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invers, tons, ints, Hans, ires, corns, cims, or cums, etc., etc., wliicli
by proper analysis are all Gaelic.
Fife took that name from Fifus Duffus; so Cambden; but the
original Gaelic name was Ross-mhuc, the promontory of the
swine, doubtless the wild-boars which were so keenly hunted
by the Caledonians. The chief town, St Andrews, was origin-
ally called, after the promontory, ross^nhuc, and more recently
Cill-riohhin. Hence Culross and Kinross, ctd-ross and ceann-
ross mean, respectively, the back and head of the promontory.
Malvern means maol-hhearn, that is, the round hill with a
scallop in the outline.
Grampions, garhli-bheannan, rough mountains.
Argyll, Uar-ghael, the tail of the Gael country. This par-
ticularly alludes to the promontory of Kintyre, which, like
the tail of a fish, runs so far out into the Irish sea.
A}t: takes as its Gaelic name inner-air, the inver of the
river called the air.
Selma is seaU'ma' for sealladh-math, a good \'iew, which
Selma certainly commands. It lies in the parish of Ardchat-
tan, Argyleshire, and was, in its day, headquarters of Fingal
and his Feinian heroes. The spot bears the name of Berego-
nium, from what origin we know not.
Cona is comhan, the river Coe, that run through the glen of
that name.
Lorn, lathearn or laighearn, is supposed to be the same
A\4th Lora of Fingalian fame, and means land of calves — not
a misnomer by any means.
Morven and INIorvern, mor-bheinn and mor-earran, that is,
great mountain, and great bounds; either spelling is fully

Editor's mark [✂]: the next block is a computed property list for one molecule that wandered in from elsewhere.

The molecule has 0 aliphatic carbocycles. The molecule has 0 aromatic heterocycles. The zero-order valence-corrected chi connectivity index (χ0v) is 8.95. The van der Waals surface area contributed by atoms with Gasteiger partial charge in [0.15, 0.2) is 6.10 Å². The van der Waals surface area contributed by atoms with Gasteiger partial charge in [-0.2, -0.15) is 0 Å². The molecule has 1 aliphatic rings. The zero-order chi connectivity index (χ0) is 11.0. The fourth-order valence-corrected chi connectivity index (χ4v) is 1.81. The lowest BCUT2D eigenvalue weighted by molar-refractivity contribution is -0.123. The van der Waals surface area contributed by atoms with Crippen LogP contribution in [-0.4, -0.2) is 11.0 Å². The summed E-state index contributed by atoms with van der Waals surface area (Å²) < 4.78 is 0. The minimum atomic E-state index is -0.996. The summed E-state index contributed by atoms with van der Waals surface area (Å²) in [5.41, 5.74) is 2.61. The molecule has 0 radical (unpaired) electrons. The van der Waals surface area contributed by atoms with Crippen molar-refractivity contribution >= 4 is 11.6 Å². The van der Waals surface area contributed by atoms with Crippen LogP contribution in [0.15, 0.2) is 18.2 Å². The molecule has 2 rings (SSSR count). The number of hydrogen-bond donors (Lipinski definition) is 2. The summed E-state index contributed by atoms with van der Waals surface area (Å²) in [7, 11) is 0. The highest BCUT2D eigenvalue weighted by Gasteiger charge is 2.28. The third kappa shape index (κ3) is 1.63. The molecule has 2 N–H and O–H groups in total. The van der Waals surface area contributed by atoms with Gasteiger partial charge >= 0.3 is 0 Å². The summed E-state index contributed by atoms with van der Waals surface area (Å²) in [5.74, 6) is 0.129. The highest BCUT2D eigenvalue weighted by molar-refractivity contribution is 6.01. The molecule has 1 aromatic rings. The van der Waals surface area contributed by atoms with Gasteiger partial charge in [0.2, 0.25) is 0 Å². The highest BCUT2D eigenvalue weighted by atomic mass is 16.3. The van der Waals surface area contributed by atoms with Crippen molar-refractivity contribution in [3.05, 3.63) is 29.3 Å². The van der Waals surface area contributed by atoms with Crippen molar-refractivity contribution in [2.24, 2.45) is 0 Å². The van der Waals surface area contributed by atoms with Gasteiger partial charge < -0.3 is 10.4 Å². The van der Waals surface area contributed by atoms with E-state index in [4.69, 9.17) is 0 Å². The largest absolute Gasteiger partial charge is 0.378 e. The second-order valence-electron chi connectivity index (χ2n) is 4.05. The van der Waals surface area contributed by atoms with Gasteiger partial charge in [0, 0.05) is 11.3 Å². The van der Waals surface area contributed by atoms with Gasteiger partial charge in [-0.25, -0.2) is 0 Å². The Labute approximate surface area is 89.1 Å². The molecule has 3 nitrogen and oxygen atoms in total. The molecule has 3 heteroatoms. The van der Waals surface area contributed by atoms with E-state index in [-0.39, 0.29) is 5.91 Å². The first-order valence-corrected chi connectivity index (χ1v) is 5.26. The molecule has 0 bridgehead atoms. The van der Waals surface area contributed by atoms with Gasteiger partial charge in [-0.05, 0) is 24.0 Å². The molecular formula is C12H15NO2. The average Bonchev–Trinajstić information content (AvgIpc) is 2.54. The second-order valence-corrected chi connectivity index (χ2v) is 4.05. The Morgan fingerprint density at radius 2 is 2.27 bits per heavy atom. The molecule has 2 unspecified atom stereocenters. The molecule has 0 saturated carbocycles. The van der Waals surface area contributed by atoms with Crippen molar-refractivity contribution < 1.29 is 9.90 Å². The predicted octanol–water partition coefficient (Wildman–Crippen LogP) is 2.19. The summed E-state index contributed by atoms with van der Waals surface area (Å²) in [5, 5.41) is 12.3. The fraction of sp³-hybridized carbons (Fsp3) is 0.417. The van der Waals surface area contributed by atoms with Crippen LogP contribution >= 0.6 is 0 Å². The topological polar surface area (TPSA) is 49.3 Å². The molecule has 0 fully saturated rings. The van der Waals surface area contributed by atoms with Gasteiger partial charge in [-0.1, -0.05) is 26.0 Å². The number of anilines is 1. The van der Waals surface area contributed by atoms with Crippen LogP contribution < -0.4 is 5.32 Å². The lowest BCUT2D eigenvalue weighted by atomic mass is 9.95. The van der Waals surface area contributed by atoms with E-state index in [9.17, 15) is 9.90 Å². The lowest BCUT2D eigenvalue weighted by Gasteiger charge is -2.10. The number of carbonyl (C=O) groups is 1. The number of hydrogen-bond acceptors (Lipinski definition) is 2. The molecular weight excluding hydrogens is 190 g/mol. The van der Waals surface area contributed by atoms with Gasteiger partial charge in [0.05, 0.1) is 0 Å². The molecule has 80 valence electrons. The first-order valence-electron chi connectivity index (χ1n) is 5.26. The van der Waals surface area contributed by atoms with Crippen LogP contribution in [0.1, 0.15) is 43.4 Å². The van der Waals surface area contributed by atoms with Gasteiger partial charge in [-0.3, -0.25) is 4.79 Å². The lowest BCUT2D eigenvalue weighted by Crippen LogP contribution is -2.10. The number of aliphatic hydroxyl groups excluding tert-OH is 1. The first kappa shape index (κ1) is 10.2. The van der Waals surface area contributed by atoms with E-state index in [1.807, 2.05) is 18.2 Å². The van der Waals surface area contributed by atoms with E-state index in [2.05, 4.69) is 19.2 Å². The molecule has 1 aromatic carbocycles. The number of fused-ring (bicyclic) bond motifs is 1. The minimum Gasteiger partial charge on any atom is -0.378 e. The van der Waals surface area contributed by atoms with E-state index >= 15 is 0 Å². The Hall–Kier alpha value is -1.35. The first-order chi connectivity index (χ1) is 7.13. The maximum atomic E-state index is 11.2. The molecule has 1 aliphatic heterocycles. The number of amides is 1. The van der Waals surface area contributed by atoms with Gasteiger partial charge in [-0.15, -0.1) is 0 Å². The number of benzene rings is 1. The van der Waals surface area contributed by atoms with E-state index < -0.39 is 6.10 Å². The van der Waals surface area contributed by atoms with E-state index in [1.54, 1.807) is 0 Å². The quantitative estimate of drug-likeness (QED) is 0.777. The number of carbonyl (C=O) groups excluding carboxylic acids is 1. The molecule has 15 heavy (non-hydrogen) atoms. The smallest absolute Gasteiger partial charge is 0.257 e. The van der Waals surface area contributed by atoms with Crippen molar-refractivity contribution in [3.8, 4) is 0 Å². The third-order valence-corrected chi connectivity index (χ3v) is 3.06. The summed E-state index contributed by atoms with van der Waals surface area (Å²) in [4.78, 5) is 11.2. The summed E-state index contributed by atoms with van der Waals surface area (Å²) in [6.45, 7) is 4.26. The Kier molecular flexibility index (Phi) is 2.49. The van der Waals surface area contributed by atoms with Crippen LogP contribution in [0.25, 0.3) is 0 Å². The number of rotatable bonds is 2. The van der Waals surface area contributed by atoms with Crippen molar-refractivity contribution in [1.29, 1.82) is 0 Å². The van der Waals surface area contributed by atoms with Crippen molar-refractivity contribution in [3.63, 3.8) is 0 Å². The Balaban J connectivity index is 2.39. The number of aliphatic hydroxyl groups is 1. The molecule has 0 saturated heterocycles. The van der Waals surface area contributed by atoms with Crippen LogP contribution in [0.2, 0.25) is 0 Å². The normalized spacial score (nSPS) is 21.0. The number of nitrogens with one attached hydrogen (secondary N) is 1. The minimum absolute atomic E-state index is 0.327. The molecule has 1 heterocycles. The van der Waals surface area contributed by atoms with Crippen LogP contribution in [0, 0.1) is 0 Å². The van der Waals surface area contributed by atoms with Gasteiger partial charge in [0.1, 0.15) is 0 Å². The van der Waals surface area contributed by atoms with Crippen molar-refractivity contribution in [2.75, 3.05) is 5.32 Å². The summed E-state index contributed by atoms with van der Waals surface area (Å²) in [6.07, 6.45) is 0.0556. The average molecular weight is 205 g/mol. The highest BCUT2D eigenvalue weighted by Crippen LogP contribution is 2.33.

significant of the scenery.
Bennevis, leinn-nimh-hhatlmis, that is, the mountain of the
cold brow, from the perpetual snow it keeps.
Bcn-cruachan, by transposition, becomes in Gaelic cruaclian-
heann, and means the cone-shaped mountain.
Glendually, by late geographers, gets the ridiculous'spelling
of Glcndoili. The Gaelic spelling, from which the English is
derived, is gleann-chchh-lif/hc, the glen of the black water, a
very appropriate name. In this way many names throughout
the Highlands are seriously damaged by the ignorance or
carelessness of geographical writers. In this instance, the
error will not be allowed to pass uncorrected; the glen in
question being our birthplace ; with its towering mountains,
most romantic corries, charming forests, and rich grassy slopes,
to which the sjonpathies of our boyhood are closely bound.
Besides, it furnishes a remarkable rehc of the Fingalian
times, in tom-na-cloiche-finnc, that is, the knoU of the Fin-
galian monolith. A huge block of stone, of enormous weight

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